‘Extraordinary athlete’ Dettori is Gosden’s Royal Ascot banker
Since reuniting in 2015, Gosden and Dettori have enjoyed countless big-race successes, with many coming during the Italian’s favourite meeting of the season.
Dettori has been leading rider at the festival seven times, including the last two years – and despite turning 50 recently, he shows no signs of slowing down.
He is, however, far more circumspect in what he chooses to ride – and while he had just 15 winners this season before Friday’s racing, they include the 1000 Guineas on Mother Earth, the Oaks on Snowfall, the Lockinge on Palace Pier and the Chester Cup on Falcon Eight.
“He goes into the weighing room late in the season telling the others he still hasn’t had 100 rides in the season, while the others have been up and down the A1, just to wind them up,” said Gosden.
“I did warn him this morning taking a full book of rides a couple of days running that we’d have to take the oxygen mask!
“He’s an extraordinary athlete. When he came to me at the beginning (of his career) he’d reached a crossroads in his life when he got in a bit of a muddle.
“He rode flat out for three years for me. He’d have 50 winners knocked up before the season started, just on the all-weather, then he’d ride 220 winners a year – he proved he had a work ethic.
Naturally, he's more selective, and there's no point thinking on a wet afternoon at Brighton he's your man to send there - he's not
“He then had a wonderful reign with Godolphin and has been back with me since 2015. Naturally he’s more selective, and there’s no point thinking on a wet afternoon at Brighton he’s your man to send there – he’s not.
“You save him for the big occasions. He rides work on the horses, so he knows them, but I tend not to put him on two-year-olds first time out because we did that a few years ago at Yarmouth and he got dropped in the paddock, cracked his shoulder and missed Ascot. So we learn by our mistakes.”
Gosden was full of praise for officials in managing to stage last year’s meeting in its original slot and admitted to being surprised at the worldwide audience it garnered.
“You always look forward to it,” he said.
“I think it was an amazing achievement last year that Ascot remained firm about their dates – and it was a surreal, strange experience being in the grandstand with nobody there.
“It was still great racing, no matter what. They managed to pull it off last year – but of course, we’re really looking forward to it this year. Thank goodness owners can go, and there’ll be over 10,000 people there, which will make it a rather comfortable Ascot – you won’t get knocked over by people trying to get to the bar.
“You had to be impressed with the show that was put on (last year) – it was going out worldwide. I’m not a social media creature, but it was fascinating with people feeding back in from America, Australia and people in South America – people were just thrilled to be watching sport of top quality.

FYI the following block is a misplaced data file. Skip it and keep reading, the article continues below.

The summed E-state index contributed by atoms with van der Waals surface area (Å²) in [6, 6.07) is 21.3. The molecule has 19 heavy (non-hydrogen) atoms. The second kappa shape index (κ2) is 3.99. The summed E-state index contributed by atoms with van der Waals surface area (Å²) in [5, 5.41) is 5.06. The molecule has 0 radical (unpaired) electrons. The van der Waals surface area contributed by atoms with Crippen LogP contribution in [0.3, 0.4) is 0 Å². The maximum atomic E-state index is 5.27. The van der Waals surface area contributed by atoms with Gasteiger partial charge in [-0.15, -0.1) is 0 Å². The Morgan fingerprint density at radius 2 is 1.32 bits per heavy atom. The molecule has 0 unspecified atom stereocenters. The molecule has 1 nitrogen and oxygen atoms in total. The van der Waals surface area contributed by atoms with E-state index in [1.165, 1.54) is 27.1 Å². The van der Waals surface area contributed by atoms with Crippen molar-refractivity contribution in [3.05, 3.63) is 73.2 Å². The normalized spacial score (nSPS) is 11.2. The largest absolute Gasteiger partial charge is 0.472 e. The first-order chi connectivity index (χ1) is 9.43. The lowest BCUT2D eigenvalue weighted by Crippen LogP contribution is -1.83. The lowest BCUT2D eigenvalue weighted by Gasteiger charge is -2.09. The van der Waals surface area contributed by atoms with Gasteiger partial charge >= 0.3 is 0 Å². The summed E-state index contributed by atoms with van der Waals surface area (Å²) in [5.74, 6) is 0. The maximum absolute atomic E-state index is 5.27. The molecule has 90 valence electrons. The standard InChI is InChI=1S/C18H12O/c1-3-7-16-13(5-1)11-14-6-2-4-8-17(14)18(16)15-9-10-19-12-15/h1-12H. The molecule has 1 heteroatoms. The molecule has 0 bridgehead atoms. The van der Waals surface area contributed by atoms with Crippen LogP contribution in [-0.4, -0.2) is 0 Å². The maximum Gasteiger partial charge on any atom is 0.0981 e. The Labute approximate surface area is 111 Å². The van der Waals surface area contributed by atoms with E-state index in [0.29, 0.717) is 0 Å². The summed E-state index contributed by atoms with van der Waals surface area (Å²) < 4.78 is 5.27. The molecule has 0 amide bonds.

“The way the cameras filmed it was very clever – they kept it on the horses rather than film an empty grandstand. I also think the horses enjoyed it, because they didn’t have to put up with any military bands or 50,000 people, so if you brought a nervous horse it was the perfect time to run!
“We mustn’t forget we are in the entertainment business, though, and the sooner we get back to normal life – with 60 or 70,000 people there on the Saturday – the better.”
I've had many owners say, because they didn't have a winner at Ascot the season had been a disaster, and I'd have to remind them we hadn't even reached the mid-point
Royal Ascot is often held up as Flat racing’s equivalent of Cheltenham, unsurprisingly so when so many of its races form part of the Qipco British Champions Series, but Gosden feels its place in the calendar means it is rather different.
“I would be being positive when I say that Cheltenham slightly overpowers the National Hunt season, and if you think about it Ascot is before the mid-point of our season and it has become omnipotent – extremely important,” he said.
“I’ve had many owners say, because they didn’t have a winner at Ascot the season had been a disaster, and I’d have to remind them we hadn’t even reached the mid-point. But having said that, it’s a great programme, they know it, they are fascinated by it.
“I was quite surprised by what was coming in from all around the world last year – and once again it will all be beaming out, and none of us will feel any pressure!
“I’m not numerically sharp enough to play poker, but I think you learn down the years to put on a bit of a disguise. Of course inside you are in knots and nervous. If you’re not and don’t care to that extent then I suggest you get out of the game, because it means your heart isn’t in it any more.
“I’m extremely nervous and edgy – and probably not the easiest person to live with coming up to any big race or big meeting – but having said that, it is your nature. Just because you have a calm exterior, it doesn’t mean inside you’re not a bit neurotic.”
Looking ahead to this year’s meeting, Gosden will be relying on established stars like Palace Pier in the Queen Anne, which opens the meeting, and super stayer Stradivarius – who is chasing a fourth Gold Cup.
“Let’s be honest, we’re totally dependent on our older horses,” said Gosden.
“We do have a couple of nice two-year-olds – but I think our three-year-old crop, to be quite honest, sadly, is probably the worst I’ve had in living memory.
“So you won’t see us particularly potent in any of the three-year-old races, and it was probably noticeable I didn’t have an entry at Epsom last weekend – which isn’t normal for us, but if you haven’t got them, you haven’t got them.”
The best videos delivered daily
Watch the stories that matter, right from your inbox